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Any Color Medal Would Serve Nicely, According to Agassi

Tennis: He beats India's Paes, setting up match for gold with Spain's Bruguera.


ATLANTA — With Andre Agassi, you get the sacred and the profane.

There's the occasional profane outburst, as he demonstrated by drawing a point penalty in a quarterfinal match a few days ago.

And then there is the sanctity of a medal. He will win the gold or the silver Saturday when he faces former French Open champion Sergi Bruguera in the Olympic final after a not-so-easy 7-6 (7-5), 6-3 semifinal victory Thursday over India's Leander Paes, the world's 127th-ranked player.

None of this second-place-is-for-losers stuff for Agassi.

"If silver is a disappointment, you're [a jerk]. That's ridiculous," said Agassi, who has put together a string of victories in what has been a distressing season. "A silver medal is as great a thing as an athlete can hope to achieve. Every athlete should hope to win one. You go out to win, to pour your heart and soul into it. Certainly gold is a greater accomplishment, but a silver is a wonderful thing.

"I can't put words on what it will mean to see the number of U.S. medals go up and know you're a part of it."

As for whether a medal of any metal is tarnished because only three of the world's top-10 players entered the tournament, "I'll let you feel my medal tomorrow," Agassi said. "You can tell me how it feels."

Spain's Bruguera, the French Open winner in 1993 and '94, who has battled injuries and fallen to No. 69 in the rankings, also needed a first-set tiebreaker to get past Brazil's Fernando Meligeni, beating him, 7-6 (11-9), 6-2, in the day's first match, which was delayed 1 1/2 hours because of rain.

Bruguera reacted to his victory with unusual emotion, clenching his fists and falling to his back on the court.

Agassi, looking ahead to the gold-medal match, said he is thankful for the hard-court surface at Stone Mountain Tennis Center.

"He's beaten me on clay, but I've gotten him on hard courts," Agassi said. "If we were on clay, I'd be stressing a little bit. . . . He's a guy who's been at the top, won slams, so at any time he can play that kind of tennis.

"To me, this is a huge match on Saturday. It's as big a match as playing in a Grand Slam final, in my career, from here on in."

In the other matches Thursday before 11,621, Conchita Martinez and Arantxa Sanchez Vicario of Spain won the bronze in women's doubles, defeating Brenda Schultz-McCarthy and Manon Bollegraf of the Netherlands, 6-1, 6-3.

Sanchez Vicario plays Lindsay Davenport, a Newport Beach resident, in the women's final today.

In the men's doubles bronze-medal match, Marc-Kevin Goellner and David Prinosil of Germany defeated Jacco Eltingh and Paul Haarhuis of the Netherlands, 6-2, 7-5.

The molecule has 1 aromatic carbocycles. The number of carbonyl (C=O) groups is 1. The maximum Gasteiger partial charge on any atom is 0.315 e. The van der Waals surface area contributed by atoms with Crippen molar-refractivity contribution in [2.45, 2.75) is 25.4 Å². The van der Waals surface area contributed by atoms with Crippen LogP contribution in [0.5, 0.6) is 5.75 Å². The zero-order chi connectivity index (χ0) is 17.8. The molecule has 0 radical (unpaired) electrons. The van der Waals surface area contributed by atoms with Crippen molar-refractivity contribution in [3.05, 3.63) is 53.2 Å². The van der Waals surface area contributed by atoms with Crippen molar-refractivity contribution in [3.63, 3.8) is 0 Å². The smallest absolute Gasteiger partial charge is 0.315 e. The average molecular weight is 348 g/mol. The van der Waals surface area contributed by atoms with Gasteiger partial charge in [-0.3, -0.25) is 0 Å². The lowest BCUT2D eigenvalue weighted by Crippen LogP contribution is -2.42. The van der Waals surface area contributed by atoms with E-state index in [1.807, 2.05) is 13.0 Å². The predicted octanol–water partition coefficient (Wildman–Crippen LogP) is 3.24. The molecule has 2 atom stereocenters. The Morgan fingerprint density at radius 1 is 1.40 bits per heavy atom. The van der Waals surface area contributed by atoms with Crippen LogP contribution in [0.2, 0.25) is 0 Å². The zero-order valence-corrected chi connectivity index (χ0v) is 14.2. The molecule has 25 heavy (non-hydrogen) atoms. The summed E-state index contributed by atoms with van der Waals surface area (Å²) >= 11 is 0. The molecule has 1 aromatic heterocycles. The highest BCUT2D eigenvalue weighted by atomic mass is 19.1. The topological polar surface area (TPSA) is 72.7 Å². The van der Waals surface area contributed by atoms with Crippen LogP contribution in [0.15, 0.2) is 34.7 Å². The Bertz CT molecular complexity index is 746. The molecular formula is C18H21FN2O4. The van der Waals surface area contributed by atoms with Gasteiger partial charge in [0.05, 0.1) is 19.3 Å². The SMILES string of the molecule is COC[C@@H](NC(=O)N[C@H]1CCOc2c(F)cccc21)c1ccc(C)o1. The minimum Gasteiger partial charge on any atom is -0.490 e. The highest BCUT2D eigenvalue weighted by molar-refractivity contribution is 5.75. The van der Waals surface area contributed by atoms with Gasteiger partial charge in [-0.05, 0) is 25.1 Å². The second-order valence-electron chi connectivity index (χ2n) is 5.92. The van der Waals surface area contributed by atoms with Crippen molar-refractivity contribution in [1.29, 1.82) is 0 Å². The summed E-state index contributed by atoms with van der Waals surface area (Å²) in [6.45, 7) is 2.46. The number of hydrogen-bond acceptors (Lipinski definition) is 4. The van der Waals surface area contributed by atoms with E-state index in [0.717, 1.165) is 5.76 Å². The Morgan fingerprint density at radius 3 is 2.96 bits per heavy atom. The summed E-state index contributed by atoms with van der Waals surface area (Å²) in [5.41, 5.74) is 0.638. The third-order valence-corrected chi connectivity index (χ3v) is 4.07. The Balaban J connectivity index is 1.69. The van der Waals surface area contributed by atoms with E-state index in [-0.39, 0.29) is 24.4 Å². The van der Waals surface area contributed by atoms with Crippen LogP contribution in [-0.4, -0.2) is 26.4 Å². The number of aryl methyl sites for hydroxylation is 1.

There were a few moments Thursday when it seemed as if Agassi might be putting himself in contention for a bronze. He had to save two set points in the first set before winning the tiebreaker and finishing off Paes in the second by breaking serve in the eighth game and then serving for the match.

"It got pretty tight there in the first set. It could have gone either way," Agassi said.

With Agassi serving at 5-6 in the first, Paes hit a leaping backhand overhead for double break point. But Paes sailed a service return long to waste one set point, then hit a volley just wide to lose the other.

"My big chance was there in the first set," Paes said. "If I won that set, who knows? But he came back in the tiebreaker and the second set."

Agassi won the tiebreaker on the strength of his forehand passing shots, then eased into a higher gear in the second set, winning the seventh game with two aces and two service winners and breaking Paes in the eighth for a 5-3 lead, when Paes hit a volley out. Paes hit a cross-court forehand wide on match point.

Like Agassi, whose father was a boxer for the Iranian Olympic team in 1948 and '52, Paes also has an Olympic bloodline. His father played on India's bronze-medal winning field hockey team in 1972 and his mother was captain of India's basketball team that year.

Winning the bronze by beating Meligeni on Saturday would mean "I'll have one of my own," said Paes, who also will be carrying a banner for India.

"We haven't won a medal other than [field] hockey for nearly 50 years," he said. "I will give it everything I have."

Though other elite players stayed away from the Olympics because of injuries or disinterest, Agassi has used the tournament to try to hone his game after a season in which he has won only once, at Key Biscayne, Fla.

Not only has he not attended any other Olympic events, but "I haven't made it into town," he said. "It's been my focus to win these matches, prepare myself. When things haven't been going so well, and then they start to, you don't want to change anything. Certainly this could send me into a new groove. . . . Having won five matches here, I feel as good as when I got on my last roll.

"I'm feeling pretty good, pretty confident. I'm playing aggressively when I should, and my discipline has improved this week. I'm breaking down people at the baseline again. I see some strides."

Asked about his rather courtly behavior during Thursday's match--despite some questionable calls, Agassi gave a small laugh.

"You never go out planning to get [upset] and handle yourself in a way that's not professional," he said. "I'm just a moody kind of guy, really."

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